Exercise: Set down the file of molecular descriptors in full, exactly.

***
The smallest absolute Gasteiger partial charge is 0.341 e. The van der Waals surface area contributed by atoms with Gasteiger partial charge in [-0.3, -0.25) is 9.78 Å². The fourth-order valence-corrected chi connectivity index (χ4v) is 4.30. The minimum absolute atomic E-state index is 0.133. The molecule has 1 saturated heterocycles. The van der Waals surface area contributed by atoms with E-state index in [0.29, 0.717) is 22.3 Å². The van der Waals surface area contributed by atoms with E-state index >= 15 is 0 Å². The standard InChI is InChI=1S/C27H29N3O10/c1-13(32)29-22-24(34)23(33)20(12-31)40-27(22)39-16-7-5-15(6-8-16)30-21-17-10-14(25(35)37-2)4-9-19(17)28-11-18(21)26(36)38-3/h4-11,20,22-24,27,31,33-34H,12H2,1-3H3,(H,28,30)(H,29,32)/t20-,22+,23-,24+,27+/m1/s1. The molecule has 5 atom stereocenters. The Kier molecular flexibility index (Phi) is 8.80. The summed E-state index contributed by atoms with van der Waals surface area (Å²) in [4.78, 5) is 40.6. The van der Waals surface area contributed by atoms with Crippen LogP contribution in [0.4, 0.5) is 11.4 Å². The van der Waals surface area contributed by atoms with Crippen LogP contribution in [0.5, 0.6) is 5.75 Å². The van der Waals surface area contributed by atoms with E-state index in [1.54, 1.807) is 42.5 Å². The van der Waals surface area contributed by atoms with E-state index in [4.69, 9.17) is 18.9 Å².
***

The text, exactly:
The smallest absolute Gasteiger partial charge is 0.341 e. The van der Waals surface area contributed by atoms with Gasteiger partial charge in [-0.3, -0.25) is 9.78 Å². The fourth-order valence-corrected chi connectivity index (χ4v) is 4.30. The minimum absolute atomic E-state index is 0.133. The molecule has 1 saturated heterocycles. The van der Waals surface area contributed by atoms with E-state index in [0.29, 0.717) is 22.3 Å². The van der Waals surface area contributed by atoms with E-state index >= 15 is 0 Å². The standard InChI is InChI=1S/C27H29N3O10/c1-13(32)29-22-24(34)23(33)20(12-31)40-27(22)39-16-7-5-15(6-8-16)30-21-17-10-14(25(35)37-2)4-9-19(17)28-11-18(21)26(36)38-3/h4-11,20,22-24,27,31,33-34H,12H2,1-3H3,(H,28,30)(H,29,32)/t20-,22+,23-,24+,27+/m1/s1. The molecule has 5 atom stereocenters. The Kier molecular flexibility index (Phi) is 8.80. The summed E-state index contributed by atoms with van der Waals surface area (Å²) in [4.78, 5) is 40.6. The van der Waals surface area contributed by atoms with Crippen LogP contribution in [0.4, 0.5) is 11.4 Å². The van der Waals surface area contributed by atoms with Crippen LogP contribution in [0.5, 0.6) is 5.75 Å². The van der Waals surface area contributed by atoms with E-state index in [1.54, 1.807) is 42.5 Å². The van der Waals surface area contributed by atoms with E-state index in [4.69, 9.17) is 18.9 Å².